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Global copper market to see shortage in 2-3 years: Rio Tinto
[SINGAPORE] Global copper markets could flip into a structural shortage within two to three years as demand from power stations makes it the first commodity to come out of a glut, Rio Tinto said.
Currently prices of several commodities - including oil, natural gas, coal, iron ore and metals - are near lows seen during the financial crisis of 2008-2009, hurt by the combined impact of stronger output and a sharper-than-expected slowdown in key consumer China.
Copper, however, is expected to be the first commodity to shake the glut off, Rio Tinto's chief executive of copper and coal, Jean-Sebastien Jacques, told Reuters on the sidelines of the Financial Times Commodities Retreat in Singapore on Monday.
"Market conditions are challenging but copper is an attractive commodity. In the next 2-3 years we could move into a shortage," he said.
Tighter supply would help underpin global copper prices that have plunged 20 per cent in the past two years and hit a six-year low of $4,855 per tonne last month. Analysts in a Reuters poll conducted in July forecast an oversupply of 194,000 tonnes this year and 262,500 tonnes next year.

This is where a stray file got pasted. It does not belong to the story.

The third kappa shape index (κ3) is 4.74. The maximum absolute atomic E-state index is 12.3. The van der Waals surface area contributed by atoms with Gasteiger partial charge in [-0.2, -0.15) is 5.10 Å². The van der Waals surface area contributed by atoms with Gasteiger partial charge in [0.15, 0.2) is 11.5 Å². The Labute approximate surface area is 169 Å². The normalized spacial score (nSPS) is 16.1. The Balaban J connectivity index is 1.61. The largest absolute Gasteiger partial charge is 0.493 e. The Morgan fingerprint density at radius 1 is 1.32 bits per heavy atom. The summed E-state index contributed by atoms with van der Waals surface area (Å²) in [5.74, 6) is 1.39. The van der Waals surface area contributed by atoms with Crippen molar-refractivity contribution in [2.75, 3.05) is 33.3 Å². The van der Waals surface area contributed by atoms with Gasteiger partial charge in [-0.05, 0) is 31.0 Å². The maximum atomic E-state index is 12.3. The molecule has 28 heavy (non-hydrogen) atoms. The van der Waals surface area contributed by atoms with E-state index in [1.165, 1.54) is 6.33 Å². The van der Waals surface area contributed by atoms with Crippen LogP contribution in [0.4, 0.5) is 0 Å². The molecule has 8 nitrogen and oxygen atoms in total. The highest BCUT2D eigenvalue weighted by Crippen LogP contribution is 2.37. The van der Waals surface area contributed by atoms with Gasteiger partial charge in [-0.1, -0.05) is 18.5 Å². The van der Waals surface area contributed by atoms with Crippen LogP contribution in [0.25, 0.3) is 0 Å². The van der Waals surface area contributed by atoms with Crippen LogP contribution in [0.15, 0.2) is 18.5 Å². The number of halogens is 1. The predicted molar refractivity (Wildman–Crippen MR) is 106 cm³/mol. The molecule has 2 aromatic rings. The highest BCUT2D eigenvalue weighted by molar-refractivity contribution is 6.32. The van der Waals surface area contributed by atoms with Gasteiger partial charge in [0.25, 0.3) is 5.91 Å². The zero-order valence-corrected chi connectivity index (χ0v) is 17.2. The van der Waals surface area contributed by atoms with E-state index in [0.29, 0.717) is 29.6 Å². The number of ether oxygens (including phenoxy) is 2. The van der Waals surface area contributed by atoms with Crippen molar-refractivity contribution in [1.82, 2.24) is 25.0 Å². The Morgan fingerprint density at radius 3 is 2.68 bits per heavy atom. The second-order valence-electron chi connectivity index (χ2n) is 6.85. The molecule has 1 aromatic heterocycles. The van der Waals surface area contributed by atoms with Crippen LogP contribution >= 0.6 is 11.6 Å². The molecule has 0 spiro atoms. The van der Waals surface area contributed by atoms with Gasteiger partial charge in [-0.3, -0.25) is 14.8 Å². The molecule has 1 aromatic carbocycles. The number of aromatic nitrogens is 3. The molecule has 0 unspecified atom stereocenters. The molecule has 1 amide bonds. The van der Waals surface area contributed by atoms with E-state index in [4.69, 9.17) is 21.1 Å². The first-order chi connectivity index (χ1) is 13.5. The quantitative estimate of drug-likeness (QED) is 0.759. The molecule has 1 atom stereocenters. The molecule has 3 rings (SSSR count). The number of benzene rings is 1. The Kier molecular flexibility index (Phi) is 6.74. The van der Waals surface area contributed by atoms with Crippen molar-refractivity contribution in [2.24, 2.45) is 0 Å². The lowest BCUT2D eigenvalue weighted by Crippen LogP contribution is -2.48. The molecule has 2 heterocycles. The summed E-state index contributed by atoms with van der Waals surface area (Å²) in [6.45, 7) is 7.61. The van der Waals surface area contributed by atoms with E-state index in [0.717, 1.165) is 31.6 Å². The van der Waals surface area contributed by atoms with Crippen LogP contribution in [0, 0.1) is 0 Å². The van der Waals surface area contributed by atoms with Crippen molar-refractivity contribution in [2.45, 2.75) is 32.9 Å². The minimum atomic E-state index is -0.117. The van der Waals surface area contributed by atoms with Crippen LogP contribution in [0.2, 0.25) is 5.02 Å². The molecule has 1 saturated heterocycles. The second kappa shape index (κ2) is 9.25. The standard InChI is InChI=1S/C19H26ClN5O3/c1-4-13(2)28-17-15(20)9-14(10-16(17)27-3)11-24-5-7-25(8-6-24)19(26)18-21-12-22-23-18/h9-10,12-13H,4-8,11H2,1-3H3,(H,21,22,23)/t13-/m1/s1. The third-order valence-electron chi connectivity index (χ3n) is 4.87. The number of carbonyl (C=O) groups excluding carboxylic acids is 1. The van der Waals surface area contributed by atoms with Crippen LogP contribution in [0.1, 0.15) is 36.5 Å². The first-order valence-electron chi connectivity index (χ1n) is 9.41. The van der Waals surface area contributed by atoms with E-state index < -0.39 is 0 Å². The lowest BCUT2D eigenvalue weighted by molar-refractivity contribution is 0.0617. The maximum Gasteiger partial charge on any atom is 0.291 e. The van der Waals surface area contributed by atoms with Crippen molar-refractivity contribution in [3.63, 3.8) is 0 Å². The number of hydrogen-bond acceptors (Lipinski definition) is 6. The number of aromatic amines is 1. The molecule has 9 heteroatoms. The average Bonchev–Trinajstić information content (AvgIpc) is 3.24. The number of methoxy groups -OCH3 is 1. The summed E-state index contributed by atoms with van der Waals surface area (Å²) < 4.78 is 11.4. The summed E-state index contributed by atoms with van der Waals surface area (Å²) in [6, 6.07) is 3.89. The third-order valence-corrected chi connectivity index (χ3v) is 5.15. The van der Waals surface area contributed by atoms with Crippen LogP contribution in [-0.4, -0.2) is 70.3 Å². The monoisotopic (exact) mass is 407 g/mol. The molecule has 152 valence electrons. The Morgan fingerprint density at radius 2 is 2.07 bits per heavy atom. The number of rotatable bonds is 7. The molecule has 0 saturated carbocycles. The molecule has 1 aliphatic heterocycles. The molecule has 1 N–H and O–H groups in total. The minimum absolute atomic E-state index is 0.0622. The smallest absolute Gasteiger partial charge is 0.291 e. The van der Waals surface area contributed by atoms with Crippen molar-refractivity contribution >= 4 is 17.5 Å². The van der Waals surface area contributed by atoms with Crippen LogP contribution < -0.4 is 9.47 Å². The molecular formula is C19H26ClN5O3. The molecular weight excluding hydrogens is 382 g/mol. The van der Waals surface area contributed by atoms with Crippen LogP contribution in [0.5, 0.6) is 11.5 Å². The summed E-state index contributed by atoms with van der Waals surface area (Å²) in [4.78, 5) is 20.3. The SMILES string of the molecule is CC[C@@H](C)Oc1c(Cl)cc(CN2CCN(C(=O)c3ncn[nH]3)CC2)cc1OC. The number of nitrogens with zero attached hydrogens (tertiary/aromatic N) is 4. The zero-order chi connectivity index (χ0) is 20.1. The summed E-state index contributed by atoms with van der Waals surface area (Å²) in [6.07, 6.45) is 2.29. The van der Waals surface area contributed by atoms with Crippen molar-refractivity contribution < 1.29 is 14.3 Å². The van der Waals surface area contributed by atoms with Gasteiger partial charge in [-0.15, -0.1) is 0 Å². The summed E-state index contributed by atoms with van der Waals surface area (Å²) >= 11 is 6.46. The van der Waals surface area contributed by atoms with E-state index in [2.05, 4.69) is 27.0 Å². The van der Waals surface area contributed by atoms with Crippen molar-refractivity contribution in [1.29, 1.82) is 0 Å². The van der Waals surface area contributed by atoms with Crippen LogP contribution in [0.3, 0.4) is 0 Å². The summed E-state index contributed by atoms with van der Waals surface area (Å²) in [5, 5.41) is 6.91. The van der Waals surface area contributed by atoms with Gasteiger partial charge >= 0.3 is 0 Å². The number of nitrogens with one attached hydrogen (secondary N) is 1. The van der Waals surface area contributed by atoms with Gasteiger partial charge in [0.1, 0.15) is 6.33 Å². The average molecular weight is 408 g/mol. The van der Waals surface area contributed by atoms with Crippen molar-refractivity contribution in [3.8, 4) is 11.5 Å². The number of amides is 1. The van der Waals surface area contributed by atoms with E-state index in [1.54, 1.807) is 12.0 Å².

Despite the current oversupply and low prices, Rio Tinto's Jacques reinforced the policy of mining majors of keeping output high in order to squeeze out smaller higher-cost competitors.
"We are in the business of mining for the long run. We need to create revenue. We are getting through the current challenging phase by saving costs through improving efficiency, not by cutting output," he said.
Shares of the miner plunged to A$46.60 ($32.30) last month, the lowest since 2009, and are down 15 per cent so far in 2015.
Anglo-Australian Rio Tinto plans to produce more than 500 million tonnes of copper this year, accounting for about 15 per cent of its total revenues.
Growth in demand for the metal will be primarily driven by the power sector, where it is used as a conductor, Mr Jacques said.
"The power sector is one of the main drivers for copper, but also coal. No matter how much nuclear and renewables are built you will still need coal if you want to provide electricity to everyone," he added. "Despite the current slowdown there is still significant growth potential in China and at some point also in India and Southeast Asia," Mr Jacques said.